Good luck!
     
  6. allfiredup

    allfiredup Notebook Virtuoso

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    Were you aware that Honda is offering 3.9% APR 60-month financing to quallified buyers AND $1000 cash to dealer which can be used in conjunction with the low APR! If you put $3000 down, the payment on a 2009 Honda Civic Si 2-door would be barely $320 per month!

    Just wanted you to be aware of all available options!
     
  7. Tippey764

    Tippey764 Notebook Deity

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    Really yours died at 30,000 miles too? So did my moms.
     
  8. allfiredup

    allfiredup Notebook Virtuoso

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    Yeah, most of us with the 17" wheels/tires had very similar experiences! They used higher-performance tires with a much shorter tread life to give it the absolute best handling/cornering grip! Yeah, it stayed glued to a 35mph curve even at double that speed, but the ride was significantly more harsh! Another issue on the 5-door/hatch like mine, the OEM tires made so much road noise! The trunk of the 4-door sedan helps isolate the rear tire noise a bit.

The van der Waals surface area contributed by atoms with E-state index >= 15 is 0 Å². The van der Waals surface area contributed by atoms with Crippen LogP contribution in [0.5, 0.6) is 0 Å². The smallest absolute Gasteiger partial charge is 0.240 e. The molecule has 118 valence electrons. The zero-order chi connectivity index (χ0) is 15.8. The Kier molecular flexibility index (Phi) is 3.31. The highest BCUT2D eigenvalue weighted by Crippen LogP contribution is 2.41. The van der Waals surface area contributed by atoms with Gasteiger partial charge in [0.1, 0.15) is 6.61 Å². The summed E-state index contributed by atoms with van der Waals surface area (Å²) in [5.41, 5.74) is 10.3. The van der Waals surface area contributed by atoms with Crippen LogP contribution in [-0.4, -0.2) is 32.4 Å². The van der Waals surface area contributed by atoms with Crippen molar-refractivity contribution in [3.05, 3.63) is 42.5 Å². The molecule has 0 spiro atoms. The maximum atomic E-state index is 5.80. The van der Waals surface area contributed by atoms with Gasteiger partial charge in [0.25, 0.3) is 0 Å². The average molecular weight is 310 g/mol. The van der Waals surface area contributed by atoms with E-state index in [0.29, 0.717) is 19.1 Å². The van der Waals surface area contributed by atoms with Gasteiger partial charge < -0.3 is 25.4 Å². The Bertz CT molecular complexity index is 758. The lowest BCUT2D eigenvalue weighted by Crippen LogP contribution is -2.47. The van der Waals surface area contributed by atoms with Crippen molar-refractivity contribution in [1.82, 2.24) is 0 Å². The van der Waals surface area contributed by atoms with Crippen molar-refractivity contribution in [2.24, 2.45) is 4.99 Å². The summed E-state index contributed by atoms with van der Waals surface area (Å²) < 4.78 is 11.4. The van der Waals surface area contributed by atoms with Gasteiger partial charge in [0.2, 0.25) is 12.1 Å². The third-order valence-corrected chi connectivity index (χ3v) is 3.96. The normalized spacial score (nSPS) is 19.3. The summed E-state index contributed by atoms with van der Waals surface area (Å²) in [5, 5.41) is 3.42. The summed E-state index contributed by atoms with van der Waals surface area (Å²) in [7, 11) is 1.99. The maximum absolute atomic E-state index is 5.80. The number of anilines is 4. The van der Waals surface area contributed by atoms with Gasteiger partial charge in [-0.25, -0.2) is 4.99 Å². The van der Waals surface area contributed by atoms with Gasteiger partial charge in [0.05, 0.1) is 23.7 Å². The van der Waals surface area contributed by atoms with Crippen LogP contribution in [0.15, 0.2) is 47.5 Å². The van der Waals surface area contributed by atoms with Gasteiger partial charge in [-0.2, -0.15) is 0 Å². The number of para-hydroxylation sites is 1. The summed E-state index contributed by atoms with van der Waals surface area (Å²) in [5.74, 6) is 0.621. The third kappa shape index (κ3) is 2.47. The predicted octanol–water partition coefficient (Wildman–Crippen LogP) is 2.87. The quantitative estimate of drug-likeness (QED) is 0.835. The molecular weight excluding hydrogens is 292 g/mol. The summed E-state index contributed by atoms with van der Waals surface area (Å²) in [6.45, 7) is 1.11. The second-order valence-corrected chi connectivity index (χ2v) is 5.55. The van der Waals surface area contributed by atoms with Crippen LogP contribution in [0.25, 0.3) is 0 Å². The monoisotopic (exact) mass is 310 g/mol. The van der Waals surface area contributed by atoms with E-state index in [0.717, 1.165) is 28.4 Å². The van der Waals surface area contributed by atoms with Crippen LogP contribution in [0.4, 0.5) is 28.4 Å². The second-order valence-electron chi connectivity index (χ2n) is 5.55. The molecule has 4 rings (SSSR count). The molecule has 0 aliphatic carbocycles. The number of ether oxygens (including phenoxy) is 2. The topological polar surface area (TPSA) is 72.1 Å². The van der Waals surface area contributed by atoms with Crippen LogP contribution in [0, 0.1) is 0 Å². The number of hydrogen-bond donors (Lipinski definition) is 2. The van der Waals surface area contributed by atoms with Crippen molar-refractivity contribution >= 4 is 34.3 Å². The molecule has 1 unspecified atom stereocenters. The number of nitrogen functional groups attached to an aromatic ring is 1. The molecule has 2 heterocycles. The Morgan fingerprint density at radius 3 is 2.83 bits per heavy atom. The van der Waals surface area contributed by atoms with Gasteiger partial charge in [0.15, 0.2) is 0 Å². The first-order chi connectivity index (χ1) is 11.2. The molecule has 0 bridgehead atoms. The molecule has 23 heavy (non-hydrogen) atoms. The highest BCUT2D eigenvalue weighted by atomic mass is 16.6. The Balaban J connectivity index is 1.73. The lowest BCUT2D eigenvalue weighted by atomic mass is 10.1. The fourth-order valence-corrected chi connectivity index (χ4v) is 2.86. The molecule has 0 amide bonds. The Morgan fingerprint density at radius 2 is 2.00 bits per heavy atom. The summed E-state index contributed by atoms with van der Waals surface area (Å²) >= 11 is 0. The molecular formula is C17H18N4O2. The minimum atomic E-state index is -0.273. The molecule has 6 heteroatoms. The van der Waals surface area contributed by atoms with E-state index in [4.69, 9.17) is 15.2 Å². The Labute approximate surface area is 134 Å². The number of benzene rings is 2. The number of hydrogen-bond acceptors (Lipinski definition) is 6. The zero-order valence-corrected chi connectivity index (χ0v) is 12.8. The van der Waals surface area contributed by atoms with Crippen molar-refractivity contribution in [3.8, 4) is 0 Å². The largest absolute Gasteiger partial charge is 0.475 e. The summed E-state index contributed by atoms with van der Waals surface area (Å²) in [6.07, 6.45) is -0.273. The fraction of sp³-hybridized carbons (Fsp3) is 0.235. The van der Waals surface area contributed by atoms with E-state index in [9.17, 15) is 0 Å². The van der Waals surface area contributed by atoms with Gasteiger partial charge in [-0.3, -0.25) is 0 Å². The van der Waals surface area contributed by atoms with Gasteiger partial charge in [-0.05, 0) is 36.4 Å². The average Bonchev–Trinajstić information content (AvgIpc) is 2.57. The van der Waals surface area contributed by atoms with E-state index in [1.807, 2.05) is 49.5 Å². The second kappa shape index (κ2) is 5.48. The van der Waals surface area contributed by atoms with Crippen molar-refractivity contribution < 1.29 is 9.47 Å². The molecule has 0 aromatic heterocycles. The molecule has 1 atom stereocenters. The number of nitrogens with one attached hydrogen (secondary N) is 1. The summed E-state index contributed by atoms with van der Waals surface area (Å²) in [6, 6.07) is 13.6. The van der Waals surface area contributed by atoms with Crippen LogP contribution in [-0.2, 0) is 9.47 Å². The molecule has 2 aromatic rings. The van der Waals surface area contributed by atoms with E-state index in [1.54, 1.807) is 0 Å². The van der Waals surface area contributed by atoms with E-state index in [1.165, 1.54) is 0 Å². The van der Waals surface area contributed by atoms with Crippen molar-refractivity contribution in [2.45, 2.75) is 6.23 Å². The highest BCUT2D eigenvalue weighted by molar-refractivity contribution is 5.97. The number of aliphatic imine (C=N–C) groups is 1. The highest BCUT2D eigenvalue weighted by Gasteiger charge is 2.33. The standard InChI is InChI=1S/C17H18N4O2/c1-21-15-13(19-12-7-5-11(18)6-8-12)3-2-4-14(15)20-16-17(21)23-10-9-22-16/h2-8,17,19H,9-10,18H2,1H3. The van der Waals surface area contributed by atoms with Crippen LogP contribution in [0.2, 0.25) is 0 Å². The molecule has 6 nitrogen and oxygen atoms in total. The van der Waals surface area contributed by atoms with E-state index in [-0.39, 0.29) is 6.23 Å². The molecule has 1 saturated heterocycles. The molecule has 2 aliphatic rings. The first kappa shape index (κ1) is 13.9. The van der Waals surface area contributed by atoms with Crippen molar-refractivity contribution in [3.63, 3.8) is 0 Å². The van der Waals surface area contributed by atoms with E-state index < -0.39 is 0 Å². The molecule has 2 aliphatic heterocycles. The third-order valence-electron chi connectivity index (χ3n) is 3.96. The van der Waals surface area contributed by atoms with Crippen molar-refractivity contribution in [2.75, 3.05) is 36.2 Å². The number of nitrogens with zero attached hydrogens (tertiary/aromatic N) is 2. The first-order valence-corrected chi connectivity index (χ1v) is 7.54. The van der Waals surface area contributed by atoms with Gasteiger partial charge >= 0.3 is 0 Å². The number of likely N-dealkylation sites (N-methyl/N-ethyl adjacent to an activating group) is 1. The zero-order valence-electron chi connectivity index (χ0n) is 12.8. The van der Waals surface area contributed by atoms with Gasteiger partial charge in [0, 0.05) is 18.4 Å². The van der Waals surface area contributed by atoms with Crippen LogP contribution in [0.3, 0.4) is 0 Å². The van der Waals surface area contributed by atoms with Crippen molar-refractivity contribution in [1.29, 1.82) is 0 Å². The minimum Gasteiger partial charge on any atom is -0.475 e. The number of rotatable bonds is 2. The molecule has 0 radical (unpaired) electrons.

9. stewie

    stewie What the deuce?

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    30,000 miles??? :confused:

    I've never owned a set of tires that can last over 15,000 - 20,000 miles (except winter tires). :p
     
  10. Red_Dragon

    Red_Dragon Notebook Nobel Laureate

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    Oh Stewie you enthusiast (like me :))